The challenge of complex business rules
It’s the small arrows on a flowchart that are the killers.
In every project, these little arrows that depict data moving from one process to another, often result in massive amounts of work. Generally, they entail complex business rules that need significant embedded logic.
The simple “move data to X” is actually: “Check if everything in the last process worked correctly, then make sure that the follow data is complete, then check if X is less than Y and if so do Z, while this is happening sequence everything so that the order is maintained, save the state in case the machine fails at this point, add the country code to mobile numbers removing the leading ‘0’ and replace leading ’00’ with ‘+’ and then encrypt the data using defined crypto before dropping into specified location and kicking off a script.”
Complex business rules are a common part of every project. Getting them right is a key element in the ultimate success of personalized customer communications.
We’ve often started a new client project under the premise that the rules are relatively straightforward.Very soon, we discover we’re looking at incredibly complex logic. Often, it’s only when we are knee deep in the project that the rules become self-evident. It’s part of the value we provide.
Some of the simplest rules involve data transformations – i.e. change a binary date to a readable date. Most are more complex though. For example if a customer has received three electronic statements without unsubscribing and has opened at least one, then include a paragraph about turning off the paper in the next run. The last step would be to mark the customer as ‘converting’ in the migration database.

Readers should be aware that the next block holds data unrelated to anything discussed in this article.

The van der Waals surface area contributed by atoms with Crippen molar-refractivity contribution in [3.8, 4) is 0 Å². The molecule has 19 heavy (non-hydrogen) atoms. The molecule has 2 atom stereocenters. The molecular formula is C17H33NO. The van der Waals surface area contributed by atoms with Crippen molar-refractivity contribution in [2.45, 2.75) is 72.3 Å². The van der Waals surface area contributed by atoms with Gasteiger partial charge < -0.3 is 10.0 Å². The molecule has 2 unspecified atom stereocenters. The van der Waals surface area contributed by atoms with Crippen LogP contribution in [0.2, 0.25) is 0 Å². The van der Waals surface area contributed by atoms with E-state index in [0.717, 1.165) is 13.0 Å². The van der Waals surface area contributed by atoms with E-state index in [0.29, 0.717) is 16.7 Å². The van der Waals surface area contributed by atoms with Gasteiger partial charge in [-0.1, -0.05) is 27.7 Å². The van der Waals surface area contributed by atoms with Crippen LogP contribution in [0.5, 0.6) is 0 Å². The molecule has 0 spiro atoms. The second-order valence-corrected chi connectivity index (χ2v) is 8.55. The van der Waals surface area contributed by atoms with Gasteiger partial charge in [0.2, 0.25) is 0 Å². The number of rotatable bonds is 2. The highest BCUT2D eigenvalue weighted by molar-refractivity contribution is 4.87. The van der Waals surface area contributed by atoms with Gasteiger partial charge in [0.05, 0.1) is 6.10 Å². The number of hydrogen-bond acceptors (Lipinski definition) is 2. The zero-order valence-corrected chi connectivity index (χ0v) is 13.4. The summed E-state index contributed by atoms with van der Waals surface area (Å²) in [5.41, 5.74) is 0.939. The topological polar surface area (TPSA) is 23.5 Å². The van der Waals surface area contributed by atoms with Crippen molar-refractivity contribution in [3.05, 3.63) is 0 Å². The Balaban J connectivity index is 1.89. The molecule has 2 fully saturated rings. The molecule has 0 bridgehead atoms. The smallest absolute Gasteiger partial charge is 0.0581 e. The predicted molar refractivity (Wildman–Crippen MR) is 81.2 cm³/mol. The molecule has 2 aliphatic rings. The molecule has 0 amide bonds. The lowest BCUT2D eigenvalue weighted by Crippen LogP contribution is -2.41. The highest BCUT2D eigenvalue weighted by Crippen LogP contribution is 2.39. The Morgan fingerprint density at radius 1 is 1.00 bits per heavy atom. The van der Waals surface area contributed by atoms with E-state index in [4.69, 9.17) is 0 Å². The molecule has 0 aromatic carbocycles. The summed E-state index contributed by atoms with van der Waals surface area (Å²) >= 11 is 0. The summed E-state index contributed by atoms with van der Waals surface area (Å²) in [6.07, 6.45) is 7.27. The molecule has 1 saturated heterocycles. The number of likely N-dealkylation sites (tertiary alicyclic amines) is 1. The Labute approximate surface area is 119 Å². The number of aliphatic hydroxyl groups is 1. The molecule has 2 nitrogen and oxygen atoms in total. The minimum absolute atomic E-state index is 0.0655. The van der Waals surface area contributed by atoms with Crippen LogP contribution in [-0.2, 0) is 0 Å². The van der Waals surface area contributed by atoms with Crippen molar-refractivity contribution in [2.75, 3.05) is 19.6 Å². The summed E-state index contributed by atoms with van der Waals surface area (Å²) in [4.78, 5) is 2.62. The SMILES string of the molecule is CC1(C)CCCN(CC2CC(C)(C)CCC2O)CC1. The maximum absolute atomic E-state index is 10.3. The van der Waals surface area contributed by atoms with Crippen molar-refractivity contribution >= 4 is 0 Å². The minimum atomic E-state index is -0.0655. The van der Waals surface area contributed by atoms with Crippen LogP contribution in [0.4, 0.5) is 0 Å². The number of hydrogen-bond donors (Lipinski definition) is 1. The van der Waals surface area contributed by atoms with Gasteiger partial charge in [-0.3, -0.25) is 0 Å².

IT departments of today are stretched and they rely on us to be flexible and nimble in the project process. This is part of the value that we provide (puzzle building in a very grown up environment). One of the coolest projects we run is where our solution combines data from 10 different data files that arrive at different times. It splits the output into batches and holds data until it is complete in each case.
Flexible framework brings the ‘little arrows’ into play
In most cases it’s easier for our clients to provide the data in the available format, than to try fit it into one of our standard formats. This is classic ‘integration’ work. Thankfully we have a bunch of dedicated integration engineers whose sole function is to take customer data and turn it into useful information in the form of a document or communication.
The key to these little arrows is to map out the requirements up-front. Then turn the requirements into a functional / technical specification. This means that everyone can agree on the work and the outcome required before the project starts. The documentation process is sometimes just about making people think about what they want to start with. However, that’s’ not always possible and in many instances the rules are only apparent during the implementation process. Having a flexible framework for the development and implementation of the rules is therefore really important to the project.
Data manipulation, transformation, consolidation and translation are necessary parts of IT processes. The key to successfully incorporating these into a project is to spend more time upfront, understand the data and document the requirements within a proven framework.
We aren’t put off by the little arrows – we revel in the challenge.
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